W3C home > Mailing lists > Public > public-webrtc@w3.org > July 2013

Re: URL.createObjectURL() for DataChannels

From: <piranna@gmail.com>
Date: Thu, 18 Jul 2013 09:55:11 +0200
Message-ID: <CAKfGGh0ZrdBrivdXd6DgbkgWCLdmPr3JDw5URtcuRnsX6CYUbA@mail.gmail.com>
To: Harald Alvestrand <harald@alvestrand.no>
Cc: Peter Thatcher <pthatcher@google.com>, public-webrtc <public-webrtc@w3.org>, Silvia Pfeiffer <silviapfeiffer1@gmail.com>, Martin Thomson <martin.thomson@gmail.com>
> - Passing a data channel by reference between components inside a
browser. At the moment, we haven't talked about WebWorkers and WebRTC at
all; there are certainly things we can do if we can use WebWorkers on
PeerConnections and data channels - or even pass data channels between tabs.
>
I commented about using PeerConnection (and specially DataChannels) inside
WebWorkers some months ago but it was told it should be better to wait a
little bit until implementations and APIs get more stable, so I was waiting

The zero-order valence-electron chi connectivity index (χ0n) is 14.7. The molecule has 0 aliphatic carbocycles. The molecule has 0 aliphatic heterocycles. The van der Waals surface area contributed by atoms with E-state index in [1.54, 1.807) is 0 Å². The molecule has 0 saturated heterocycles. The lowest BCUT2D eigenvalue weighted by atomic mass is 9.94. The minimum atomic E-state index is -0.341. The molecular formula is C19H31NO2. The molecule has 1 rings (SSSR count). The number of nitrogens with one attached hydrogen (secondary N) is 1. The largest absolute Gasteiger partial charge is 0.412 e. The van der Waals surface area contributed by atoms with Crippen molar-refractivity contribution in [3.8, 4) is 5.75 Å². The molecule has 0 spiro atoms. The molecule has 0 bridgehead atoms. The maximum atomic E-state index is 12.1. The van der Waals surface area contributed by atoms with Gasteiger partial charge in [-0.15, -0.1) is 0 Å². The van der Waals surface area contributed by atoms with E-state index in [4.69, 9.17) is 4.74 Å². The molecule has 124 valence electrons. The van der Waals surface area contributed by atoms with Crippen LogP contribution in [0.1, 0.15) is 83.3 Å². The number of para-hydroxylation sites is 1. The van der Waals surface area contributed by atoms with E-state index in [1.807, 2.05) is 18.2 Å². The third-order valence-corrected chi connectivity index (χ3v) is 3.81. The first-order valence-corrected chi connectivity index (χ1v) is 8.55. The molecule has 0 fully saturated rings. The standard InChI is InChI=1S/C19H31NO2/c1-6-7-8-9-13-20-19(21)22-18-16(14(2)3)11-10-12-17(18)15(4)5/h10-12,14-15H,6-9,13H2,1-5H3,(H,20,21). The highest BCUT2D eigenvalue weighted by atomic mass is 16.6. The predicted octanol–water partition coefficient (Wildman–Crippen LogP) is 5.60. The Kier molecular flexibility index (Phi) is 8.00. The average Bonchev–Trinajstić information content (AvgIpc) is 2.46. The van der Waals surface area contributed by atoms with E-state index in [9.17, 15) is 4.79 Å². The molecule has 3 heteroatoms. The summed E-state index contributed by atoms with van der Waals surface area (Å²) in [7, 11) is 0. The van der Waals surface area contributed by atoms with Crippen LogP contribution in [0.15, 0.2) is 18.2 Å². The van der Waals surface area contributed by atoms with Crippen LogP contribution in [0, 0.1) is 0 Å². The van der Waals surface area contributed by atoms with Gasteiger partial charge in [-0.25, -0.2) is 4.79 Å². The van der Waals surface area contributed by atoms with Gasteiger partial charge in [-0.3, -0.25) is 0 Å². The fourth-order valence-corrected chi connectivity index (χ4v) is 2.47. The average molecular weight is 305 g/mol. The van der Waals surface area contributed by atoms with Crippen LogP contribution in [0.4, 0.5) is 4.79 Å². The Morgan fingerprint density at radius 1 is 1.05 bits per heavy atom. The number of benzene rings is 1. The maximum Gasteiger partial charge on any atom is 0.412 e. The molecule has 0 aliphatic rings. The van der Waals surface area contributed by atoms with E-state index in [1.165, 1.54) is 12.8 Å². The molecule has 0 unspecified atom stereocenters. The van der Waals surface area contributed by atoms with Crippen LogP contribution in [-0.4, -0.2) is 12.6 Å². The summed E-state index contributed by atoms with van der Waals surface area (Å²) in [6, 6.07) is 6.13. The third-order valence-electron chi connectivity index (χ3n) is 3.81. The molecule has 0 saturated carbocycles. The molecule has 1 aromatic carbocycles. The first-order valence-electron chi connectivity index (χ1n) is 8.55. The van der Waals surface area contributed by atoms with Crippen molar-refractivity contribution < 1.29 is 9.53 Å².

until there were DataChannels Chrome-Firefox interoperation to re-open the
debate. Anyway, this is a diferent discussion... :-)

> - Plugging a data channel into some JS interface that expects some other
kind of resource. This would probably require some kind of wrapping URL
scheme (HTTP isn't one, which was what I was initially confused about),

I was talking about pipe the http:// or ftp:// scheme on the address bar
through the DataChannel in a protocol agnostic way to reuse browser parsers
instead of needing to use Javascript implementations of them, not about the
HTTP protocol itself. Maybe that was the source of confusion...

> and some careful consideration of semantics (data channels send messages,
not bytes, for instance), but could be useful.
>
I know, that's the reason I said a "bit diferent" use case :-D And in fact,
being message-oriented instead of the byte-oriented would make more sense...

> Both of these are reasonable things to do within browsers; if I
understand you correctly, there isn't really an use case for passing the
URI of a data channel between browsers, since it refers to a local object
that can't be passed over the Internet.
>
Of course, it doesn't make sense since, as you said, they are internal
objects.

> Do I understand it more correctly now?
>
Totally and its fullness :-)
Received on Thursday, 18 July 2013 07:55:38 UTC

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